63. Editorial Note
Between September 27 and October 1, 1965, Ambassador Reischauer and General Watson reviewed a range of problems pertaining to the Ryukyus. Both agreed that the security of the U.S. military presence on Okinawa was dependent on the Japanese fully understanding their own security interests and their role in maintaining stability in Southeast Asia. General Watson announced his decision to change the method of selecting the Ryukyu Chief Executive, who was currently appointed by the High Commissioner. Both the Ambassador and the Department of State concurred that such a change could defuse criticism of United States administration of the Islands and satisfy local desires for more autonomy, at least for the immediate future.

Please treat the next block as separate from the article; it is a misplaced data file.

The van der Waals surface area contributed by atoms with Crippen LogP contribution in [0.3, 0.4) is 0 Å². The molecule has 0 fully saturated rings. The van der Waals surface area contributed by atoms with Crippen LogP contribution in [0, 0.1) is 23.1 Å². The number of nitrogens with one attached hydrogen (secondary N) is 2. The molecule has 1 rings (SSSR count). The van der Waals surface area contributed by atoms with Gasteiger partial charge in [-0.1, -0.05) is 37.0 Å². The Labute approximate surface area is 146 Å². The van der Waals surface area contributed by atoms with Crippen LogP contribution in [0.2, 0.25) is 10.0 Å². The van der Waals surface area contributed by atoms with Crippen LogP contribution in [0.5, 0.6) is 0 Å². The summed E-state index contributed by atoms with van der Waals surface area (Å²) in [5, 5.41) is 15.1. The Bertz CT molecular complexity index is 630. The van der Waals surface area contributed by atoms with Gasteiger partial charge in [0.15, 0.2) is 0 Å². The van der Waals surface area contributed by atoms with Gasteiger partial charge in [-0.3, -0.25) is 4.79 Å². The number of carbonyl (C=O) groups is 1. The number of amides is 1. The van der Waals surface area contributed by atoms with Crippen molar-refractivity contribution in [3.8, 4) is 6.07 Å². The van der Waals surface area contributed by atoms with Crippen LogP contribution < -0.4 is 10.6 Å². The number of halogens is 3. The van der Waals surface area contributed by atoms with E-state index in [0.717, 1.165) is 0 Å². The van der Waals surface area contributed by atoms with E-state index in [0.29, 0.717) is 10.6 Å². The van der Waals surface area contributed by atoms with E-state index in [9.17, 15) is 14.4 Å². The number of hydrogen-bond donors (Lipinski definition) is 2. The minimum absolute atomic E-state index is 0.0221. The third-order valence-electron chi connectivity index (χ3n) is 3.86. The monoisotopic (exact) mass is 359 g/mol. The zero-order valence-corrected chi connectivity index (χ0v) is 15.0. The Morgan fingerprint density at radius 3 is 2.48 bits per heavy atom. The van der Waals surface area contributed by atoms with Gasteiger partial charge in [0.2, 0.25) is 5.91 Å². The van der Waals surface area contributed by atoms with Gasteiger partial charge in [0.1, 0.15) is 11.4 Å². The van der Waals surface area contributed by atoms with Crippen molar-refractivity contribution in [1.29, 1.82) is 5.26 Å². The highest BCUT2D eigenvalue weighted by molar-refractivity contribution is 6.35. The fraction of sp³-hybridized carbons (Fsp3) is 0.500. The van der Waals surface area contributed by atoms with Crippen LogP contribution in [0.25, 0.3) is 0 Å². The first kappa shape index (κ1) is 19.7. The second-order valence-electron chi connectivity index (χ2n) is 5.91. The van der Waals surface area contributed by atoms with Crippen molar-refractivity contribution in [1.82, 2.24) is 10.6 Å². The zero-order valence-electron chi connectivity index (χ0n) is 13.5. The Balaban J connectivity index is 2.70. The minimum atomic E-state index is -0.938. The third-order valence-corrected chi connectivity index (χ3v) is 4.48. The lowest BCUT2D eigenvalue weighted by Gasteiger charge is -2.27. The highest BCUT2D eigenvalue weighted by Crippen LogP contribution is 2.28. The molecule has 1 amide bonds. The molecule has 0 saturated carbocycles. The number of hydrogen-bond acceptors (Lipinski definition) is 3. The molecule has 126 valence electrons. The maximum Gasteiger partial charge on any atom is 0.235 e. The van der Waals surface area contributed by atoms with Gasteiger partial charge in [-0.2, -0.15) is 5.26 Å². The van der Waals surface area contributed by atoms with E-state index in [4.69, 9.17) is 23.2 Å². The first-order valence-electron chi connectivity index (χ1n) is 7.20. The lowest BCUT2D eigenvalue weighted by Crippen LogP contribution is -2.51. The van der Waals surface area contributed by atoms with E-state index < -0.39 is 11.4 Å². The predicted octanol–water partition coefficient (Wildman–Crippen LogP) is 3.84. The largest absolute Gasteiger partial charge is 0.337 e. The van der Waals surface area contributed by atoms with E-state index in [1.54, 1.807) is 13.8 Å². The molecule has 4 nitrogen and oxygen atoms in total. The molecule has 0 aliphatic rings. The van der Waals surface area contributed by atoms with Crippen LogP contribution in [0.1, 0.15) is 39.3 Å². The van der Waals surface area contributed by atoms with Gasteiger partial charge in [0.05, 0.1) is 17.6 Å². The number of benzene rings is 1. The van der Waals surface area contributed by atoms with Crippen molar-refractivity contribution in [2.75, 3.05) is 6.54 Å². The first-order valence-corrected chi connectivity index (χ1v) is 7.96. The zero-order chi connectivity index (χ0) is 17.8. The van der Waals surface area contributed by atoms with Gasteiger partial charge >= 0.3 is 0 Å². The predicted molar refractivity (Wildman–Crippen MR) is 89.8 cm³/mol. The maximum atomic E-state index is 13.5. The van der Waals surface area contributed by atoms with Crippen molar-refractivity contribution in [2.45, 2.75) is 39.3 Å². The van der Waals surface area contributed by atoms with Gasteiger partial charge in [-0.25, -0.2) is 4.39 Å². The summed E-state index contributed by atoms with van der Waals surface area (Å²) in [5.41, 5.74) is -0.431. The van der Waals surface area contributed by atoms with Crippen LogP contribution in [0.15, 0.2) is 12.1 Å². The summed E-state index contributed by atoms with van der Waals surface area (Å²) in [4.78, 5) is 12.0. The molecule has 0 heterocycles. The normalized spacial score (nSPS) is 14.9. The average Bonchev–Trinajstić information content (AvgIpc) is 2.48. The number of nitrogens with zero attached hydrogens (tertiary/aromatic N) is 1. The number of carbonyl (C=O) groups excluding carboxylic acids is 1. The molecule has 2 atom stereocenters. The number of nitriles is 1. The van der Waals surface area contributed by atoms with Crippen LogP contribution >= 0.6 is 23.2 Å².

The manner of selecting the Chief Executive was considered within the Department of State over the ensuing weeks, with the merits of two methods discussed: election by the legislature and direct election by the voting population. The Department of State, Department of Defense, High Commissioner, and Ambassador Reischauer all agreed on the former course, on the grounds that it posed less of a risk than direct election by a restive populace. On December 20, President Johnson signed an Executive Order implementing the voting change. General Watson also announced the change in procedure on December 20, an announcement carefully timed to follow the election of the Mayor of Naha and to precede the introduction of a motion pending in the [Page 130]Ryukyuan legislature providing for the direct popular election of the Chief Executive.
Documents pertaining to the issue are in the National Archives and Records Administration, RG 59, Central Files 1964–66, POL 19 RYU IS. The text of President Johnson’s Statement and Executive Order is in Department of State Bulletin, January 10, 1966, page 66.